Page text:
Technology is advancing is so quickly that it seems like there are not enough qualified tech professionals to go around, creating a growing IT skills gap. Lacking IT personnel can impede day-to-day business operations, overall company goals, and, ultimately, the bottom line. According to a ChannelPro Network article, CompTIA researchers found that eight out of 10 business executives are concerned about the IT skills gaps within their organizations. This skills gap can create heftier workloads and hinder employee satisfaction. In addition, when in-house teams lack key resources — including enough staff members — their abilities to innovate wane. Insufficient resources can also create a pattern of reactivity, forcing in-house teams to put out more fires because they’re unable to take proactive measures with limited time or skills. Plus, having fewer skilled professionals available can make an already expensive and competitive hiring landscape even harder to traverse, putting increasing pressure on today’s tech leaders.
In response, many chief information officers (CIOs) and other IT executives are turning to managed services providers (MSPs) in efforts to bridge the gap. MSPs can alleviate many stresses by identifying areas ripe for improvements, implementing the technology necessary to make those changes, and offering ongoing monitoring and support. However, there is a common misconception that mistakes MSPs as in-house IT staff replacements rather than partners.
In reality, MSPs are often responsible for ensuring day-to-day functionality such as data backup and security. For example, MSPs can help IT executives assess their cloud application readiness and provide strategic support during data migrations, tasks their in-house teams may neither have the time nor appropriate resources for. This can take pressure off in-house teams, enabling them to focus on bigger-picture tasks like meeting strategic project goals, improving user experiences and customer satisfaction, as well as meeting or exceeding business objectives.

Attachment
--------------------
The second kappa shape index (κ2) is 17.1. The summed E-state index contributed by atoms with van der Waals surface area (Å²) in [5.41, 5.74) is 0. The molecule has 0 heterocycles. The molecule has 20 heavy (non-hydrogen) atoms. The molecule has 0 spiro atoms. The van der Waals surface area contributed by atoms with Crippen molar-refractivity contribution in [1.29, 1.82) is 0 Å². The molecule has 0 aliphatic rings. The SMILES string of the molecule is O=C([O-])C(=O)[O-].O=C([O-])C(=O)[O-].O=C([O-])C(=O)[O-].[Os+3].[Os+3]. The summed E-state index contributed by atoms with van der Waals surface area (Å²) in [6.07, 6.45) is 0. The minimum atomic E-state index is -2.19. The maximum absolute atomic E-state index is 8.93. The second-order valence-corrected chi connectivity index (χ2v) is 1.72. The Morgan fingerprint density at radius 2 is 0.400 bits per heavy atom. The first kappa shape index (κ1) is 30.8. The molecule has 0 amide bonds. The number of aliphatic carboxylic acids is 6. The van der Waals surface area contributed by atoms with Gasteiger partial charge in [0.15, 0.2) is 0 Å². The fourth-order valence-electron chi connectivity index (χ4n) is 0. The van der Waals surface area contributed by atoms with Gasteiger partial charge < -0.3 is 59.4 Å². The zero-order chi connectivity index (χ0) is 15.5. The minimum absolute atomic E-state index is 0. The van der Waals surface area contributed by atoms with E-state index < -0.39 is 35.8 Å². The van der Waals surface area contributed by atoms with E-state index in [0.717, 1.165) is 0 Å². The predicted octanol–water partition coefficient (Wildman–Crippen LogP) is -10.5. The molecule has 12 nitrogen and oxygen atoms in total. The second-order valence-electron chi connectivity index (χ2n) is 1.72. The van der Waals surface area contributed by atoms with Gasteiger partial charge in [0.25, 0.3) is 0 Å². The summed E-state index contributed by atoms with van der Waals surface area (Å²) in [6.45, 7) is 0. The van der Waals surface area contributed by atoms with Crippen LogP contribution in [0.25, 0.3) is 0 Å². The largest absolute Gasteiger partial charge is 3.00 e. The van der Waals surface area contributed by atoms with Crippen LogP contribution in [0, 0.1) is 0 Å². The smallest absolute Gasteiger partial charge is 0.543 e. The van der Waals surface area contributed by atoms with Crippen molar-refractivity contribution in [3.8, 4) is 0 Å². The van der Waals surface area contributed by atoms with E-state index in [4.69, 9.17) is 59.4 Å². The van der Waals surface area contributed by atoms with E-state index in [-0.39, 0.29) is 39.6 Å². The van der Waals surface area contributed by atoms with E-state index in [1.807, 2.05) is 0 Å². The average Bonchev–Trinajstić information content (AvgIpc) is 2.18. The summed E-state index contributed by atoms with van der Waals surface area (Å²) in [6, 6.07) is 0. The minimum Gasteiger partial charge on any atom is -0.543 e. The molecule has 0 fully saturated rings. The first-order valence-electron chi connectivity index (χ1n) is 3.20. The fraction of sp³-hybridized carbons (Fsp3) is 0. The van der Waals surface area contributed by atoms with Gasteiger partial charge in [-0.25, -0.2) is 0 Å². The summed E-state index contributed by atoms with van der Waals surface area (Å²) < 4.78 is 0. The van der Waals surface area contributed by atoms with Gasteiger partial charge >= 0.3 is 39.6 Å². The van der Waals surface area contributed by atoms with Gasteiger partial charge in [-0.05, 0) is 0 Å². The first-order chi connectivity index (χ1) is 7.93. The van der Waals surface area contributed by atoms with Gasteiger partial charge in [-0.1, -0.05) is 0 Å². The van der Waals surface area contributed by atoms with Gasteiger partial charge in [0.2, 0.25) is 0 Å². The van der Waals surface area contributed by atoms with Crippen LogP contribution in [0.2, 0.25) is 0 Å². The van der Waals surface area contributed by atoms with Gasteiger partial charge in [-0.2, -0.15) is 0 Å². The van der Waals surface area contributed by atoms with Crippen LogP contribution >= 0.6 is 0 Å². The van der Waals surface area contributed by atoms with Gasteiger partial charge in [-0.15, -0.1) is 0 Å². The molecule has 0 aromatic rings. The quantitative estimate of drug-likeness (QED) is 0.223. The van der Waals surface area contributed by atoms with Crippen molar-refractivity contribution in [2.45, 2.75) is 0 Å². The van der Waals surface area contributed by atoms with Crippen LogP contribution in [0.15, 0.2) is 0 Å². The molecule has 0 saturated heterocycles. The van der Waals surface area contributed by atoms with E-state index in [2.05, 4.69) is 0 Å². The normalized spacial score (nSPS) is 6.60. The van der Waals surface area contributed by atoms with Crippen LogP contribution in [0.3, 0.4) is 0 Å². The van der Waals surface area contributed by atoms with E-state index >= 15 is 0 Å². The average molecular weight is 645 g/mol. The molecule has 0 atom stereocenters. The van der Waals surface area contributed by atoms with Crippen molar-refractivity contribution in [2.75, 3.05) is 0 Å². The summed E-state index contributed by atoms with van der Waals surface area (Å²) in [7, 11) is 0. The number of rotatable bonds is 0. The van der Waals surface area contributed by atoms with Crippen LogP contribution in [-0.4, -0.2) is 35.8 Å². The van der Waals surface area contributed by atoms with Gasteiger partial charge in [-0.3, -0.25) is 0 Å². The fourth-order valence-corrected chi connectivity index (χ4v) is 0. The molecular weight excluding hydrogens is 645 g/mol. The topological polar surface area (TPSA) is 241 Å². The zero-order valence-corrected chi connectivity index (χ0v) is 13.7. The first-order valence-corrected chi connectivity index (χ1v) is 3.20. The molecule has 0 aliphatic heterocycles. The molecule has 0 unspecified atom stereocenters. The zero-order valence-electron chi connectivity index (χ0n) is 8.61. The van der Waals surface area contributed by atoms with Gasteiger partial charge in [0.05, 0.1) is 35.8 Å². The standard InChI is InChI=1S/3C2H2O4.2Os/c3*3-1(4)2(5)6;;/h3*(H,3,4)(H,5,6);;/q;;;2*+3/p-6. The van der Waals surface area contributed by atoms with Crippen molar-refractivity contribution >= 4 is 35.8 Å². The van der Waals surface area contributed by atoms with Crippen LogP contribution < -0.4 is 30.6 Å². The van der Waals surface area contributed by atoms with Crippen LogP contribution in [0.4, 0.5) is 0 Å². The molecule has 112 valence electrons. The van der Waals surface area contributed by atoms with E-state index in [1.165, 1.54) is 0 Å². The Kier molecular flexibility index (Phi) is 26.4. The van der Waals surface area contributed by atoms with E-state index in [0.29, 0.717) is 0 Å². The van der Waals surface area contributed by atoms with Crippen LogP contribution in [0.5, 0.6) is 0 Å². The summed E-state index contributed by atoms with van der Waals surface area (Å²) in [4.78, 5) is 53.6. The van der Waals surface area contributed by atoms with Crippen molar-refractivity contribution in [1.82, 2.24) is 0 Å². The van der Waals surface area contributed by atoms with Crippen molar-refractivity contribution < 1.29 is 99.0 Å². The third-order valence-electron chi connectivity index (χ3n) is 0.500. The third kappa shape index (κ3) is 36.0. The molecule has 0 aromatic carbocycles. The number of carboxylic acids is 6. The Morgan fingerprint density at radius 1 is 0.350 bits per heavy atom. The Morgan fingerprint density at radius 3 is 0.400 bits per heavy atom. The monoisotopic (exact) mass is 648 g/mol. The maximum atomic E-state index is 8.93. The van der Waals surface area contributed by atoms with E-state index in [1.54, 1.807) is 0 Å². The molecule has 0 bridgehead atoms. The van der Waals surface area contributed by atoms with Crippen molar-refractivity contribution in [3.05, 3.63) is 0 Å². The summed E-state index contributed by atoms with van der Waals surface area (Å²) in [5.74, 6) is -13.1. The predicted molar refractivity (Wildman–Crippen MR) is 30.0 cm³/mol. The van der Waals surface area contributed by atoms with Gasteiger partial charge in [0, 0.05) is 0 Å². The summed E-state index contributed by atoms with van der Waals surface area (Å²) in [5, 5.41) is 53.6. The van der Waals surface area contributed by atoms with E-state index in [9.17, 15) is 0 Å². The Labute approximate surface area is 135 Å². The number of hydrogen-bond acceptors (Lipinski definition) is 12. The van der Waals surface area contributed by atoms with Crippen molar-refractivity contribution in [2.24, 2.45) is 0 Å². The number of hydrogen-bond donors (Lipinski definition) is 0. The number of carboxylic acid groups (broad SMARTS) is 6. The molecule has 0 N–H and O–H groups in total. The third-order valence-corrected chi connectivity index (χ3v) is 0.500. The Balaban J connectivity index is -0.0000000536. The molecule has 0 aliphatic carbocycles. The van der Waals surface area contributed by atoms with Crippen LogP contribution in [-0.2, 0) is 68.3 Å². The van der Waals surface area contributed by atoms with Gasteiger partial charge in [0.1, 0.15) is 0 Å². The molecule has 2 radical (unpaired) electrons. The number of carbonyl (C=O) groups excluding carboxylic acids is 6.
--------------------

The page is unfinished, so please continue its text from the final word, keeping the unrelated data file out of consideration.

MSPs can also augment their partners’ IT and staff setups with shared services, a diverse pool of resources available on an as-needed basis. This empowers tech leaders to scale personnel support and technology resources only when necessary, helping to lower costs while achieving project goals. Just remember: Not all MSPs are created equal, so it’s important to be selective.
When choosing an MSP, tech decision-makers can often feel pressured to use shrinking costs as key criteria for bringing on MSPs, especially during times of economic downturn, according to the CIO article. It’s important to partner with MSP experts who not only understand their technology but also their clients’ specific industries and businesses.
An effective partnership keeps business — not just technology — at the forefront of all planning. Many seasoned MSPs have existing relationships with vendors, which often means they can secure good rates and fast responses on products and services for their clients; MSPs can also leverage these relationships to renegotiate vendor contracts if necessary.
Over the years, significant demand for MSPs and their services has spurred more strategic partnerships. The MSP’s role has evolved from simply offering services to being a true consultant and business partner to clients. For some tech leaders, an MSP’s technical support and services are enough to help in-house teams bridge the skills gap. Increasingly, however, more IT executives are turning to MSPs for customized experiences and specific expertise as they adapt their strategies to meet changing customer needs. Overall, it’s essential for any business leader planning to work with an MSP to remember that MSPs are not replacements — they’re partners!